Emotional Intelligence (EQ) is the aspect of intelligence that governs self-knowledge and social adaptation. It’s the ability to perceive and manage one’s own and others’ emotions.
It involves competences such as emotional self-awareness, self-regard, empathy, assertiveness, interpersonal skills, stress tolerance, flexibility and optimism.
A short while ago I was told about two separate incidences of senior executives who, in a meeting with their team members, declared that they didn’t have high EQ…
Had one of them not inferred, to his team members of all people, that it was a badge of honour, and had the other senior executive not said he “didn’t think EQ mattered much”, I wouldn’t have been as perturbed.
These two executives are clearly not giving vital credence to the vast research and substantial evidence that informs us that leaders without a healthy amount of EQ have a massive negative impact on their direct and indirect team members, motivation, team-spirit and productivity—and thereby the success of the organisation.
Time and time again, studies during the last 10-years have shown that high EQ leaders perform way better than low EQ leaders.
What Happens When Leaders Don’t Have High EQ?
Let’s face it, we’re emotional creatures—so we’d better channel our emotions properly and express them appropriately, or get ready to wear the repercussions.
(Please “don’t shoot the messenger” here.Remember, I’m here to help).
When you as a leader are emotional—especially when your emotions have “got you”—there will be serious consequences, with your team members in particular but also with others with whom you interact.
Just a handful of some of the likely consequences will be:
- You’ll develop a bunch of “head-nodders”—people who pretend to agree. Your team members won’t speak out—which makes developing a collaborative, high-performing culture impossible. Being candid is too hard for your team members—after all, dealing with a low EQ boss is nerve-wracking stuff.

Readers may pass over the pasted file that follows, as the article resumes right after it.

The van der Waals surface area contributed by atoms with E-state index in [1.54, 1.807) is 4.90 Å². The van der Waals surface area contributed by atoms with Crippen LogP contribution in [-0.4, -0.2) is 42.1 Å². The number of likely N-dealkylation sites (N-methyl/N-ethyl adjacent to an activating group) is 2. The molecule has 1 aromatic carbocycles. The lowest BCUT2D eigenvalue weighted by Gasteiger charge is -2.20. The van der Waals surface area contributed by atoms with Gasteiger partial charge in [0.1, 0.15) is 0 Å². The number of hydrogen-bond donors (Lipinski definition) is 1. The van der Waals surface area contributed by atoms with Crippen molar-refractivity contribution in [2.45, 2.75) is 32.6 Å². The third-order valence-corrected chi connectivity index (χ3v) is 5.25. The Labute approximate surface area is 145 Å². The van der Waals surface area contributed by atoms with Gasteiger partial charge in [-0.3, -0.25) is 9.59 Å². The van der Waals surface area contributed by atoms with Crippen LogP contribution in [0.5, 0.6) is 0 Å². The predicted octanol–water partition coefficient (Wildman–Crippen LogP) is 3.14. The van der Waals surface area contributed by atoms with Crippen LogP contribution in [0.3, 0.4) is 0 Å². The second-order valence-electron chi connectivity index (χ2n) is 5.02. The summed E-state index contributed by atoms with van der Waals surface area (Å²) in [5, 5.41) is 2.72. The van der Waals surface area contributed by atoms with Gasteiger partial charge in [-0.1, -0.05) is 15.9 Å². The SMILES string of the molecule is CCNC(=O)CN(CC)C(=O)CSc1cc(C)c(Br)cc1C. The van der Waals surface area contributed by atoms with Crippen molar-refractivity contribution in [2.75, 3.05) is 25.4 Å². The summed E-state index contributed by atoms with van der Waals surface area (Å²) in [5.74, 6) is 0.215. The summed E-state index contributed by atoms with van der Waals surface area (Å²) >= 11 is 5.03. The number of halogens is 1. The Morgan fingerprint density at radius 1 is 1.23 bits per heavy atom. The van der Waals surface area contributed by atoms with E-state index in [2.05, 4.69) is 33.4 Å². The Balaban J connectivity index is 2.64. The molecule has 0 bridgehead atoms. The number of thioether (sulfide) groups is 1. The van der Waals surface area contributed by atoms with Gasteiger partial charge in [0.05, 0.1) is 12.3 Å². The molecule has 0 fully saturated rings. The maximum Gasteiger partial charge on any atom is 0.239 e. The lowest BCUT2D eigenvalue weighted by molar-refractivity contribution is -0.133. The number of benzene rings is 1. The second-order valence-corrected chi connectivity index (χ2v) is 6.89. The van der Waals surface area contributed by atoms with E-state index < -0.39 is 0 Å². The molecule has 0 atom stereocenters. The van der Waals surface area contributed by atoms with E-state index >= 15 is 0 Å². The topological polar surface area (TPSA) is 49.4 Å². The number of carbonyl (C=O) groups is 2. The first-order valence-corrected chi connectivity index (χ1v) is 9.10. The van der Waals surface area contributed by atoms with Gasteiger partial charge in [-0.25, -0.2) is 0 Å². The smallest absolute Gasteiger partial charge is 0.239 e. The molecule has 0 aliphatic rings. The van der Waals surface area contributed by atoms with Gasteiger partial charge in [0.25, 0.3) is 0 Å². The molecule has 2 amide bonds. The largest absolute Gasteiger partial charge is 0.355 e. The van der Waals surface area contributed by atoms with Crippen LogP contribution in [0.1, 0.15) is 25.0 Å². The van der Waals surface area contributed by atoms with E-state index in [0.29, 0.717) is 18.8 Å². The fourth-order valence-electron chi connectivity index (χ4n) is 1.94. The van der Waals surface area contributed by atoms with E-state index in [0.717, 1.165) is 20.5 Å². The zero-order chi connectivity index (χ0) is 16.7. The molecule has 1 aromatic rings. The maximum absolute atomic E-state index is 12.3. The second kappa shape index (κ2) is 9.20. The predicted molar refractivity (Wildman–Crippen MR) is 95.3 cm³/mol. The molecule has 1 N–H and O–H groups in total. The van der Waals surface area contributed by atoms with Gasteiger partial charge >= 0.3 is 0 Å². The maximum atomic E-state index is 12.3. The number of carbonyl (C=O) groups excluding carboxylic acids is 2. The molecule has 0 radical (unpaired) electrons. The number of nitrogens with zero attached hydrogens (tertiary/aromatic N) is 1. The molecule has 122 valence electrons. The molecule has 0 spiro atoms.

- Your team members won’t show much initiative. Why would they put an idea forward when they’ve been shot-down previously?
- The relationships you form, conceivably in all areas of your life, lack honest-to-goodness authenticity and a rock-steady connection—which probably isn’t surprising if your behaviour itself is far from rock-steady. Again, intimidation sets in for all but the foolhardy.
- Turnover of your valued team members will be way too high. Of course it’s your valued team members who don’t have much trouble unearthing “better roles” elsewhere. I’m sure you’ve heard it before, “People join an organisation—and leave their boss.” (This particular consequence is extremely prevalent—and so costly!)
- You won’t know the impact of your behaviours. Your team members are likely to sit in self-protective mode. They’ll probably hallucinate that, if they give you feedback on how they perceive your behaviours, they’ll need to prepare for your emotional reaction, perhaps followed by other undesirable ramifications.
- Your promotion prospects will be damaged. Low EQ isn’t easily hidden I’m afraid, and it undoubtedly puts blemishes on your professional outlook.
- You’ll probably know, in the still of the night, that you aren’t skilfully managing your relationships or your emotions. And, if you’re candid, it probably disturbs you quite a bit, not to mention the stress that you experience because you’re not handling things as well as you think you should.
High EQ is clearly a critical competency for a leader. If you don’t have it, or if you’re not certain if you have it, you unquestionably need to take steps to change things!
Your Leadership Call To Action
EQ, unlike IQ, is a skill. It’s predominantly a learned competency. With focus and determination, you can grow it. Ain’t that good news.
Those who are coached in EQ competencies have a roadmap for exemplary leadership. For example, one of the numerous studies about EQ and leadership (CCL) found that eight emotional subscales (including self-awareness, stress tolerance and empathy) predicted high performance in leaders 80% of the time.
Helping executives, leaders and teams grow their EQ is my major specialty. Growing EQ competences feature in all of my Executive Coaching, Leader Coaching and Team Coaching programs at some point or other.
Just email me to arrange a complimentary chat if that’s something that you want to investigate.
ABOUT THE AUTHOR:
Carolyn Stevens has worked with leaders for more than 25-years—hundreds of them.
She’s supported leader after leader (including those who previously struggled to confront the difficult, let alone persuasively deal with the it) flourish—and become confident, courageous and impressively influential.
Carolyn is authentic and results-oriented. She draws on an eclectic array of approaches, tools and techniques to suit the situation.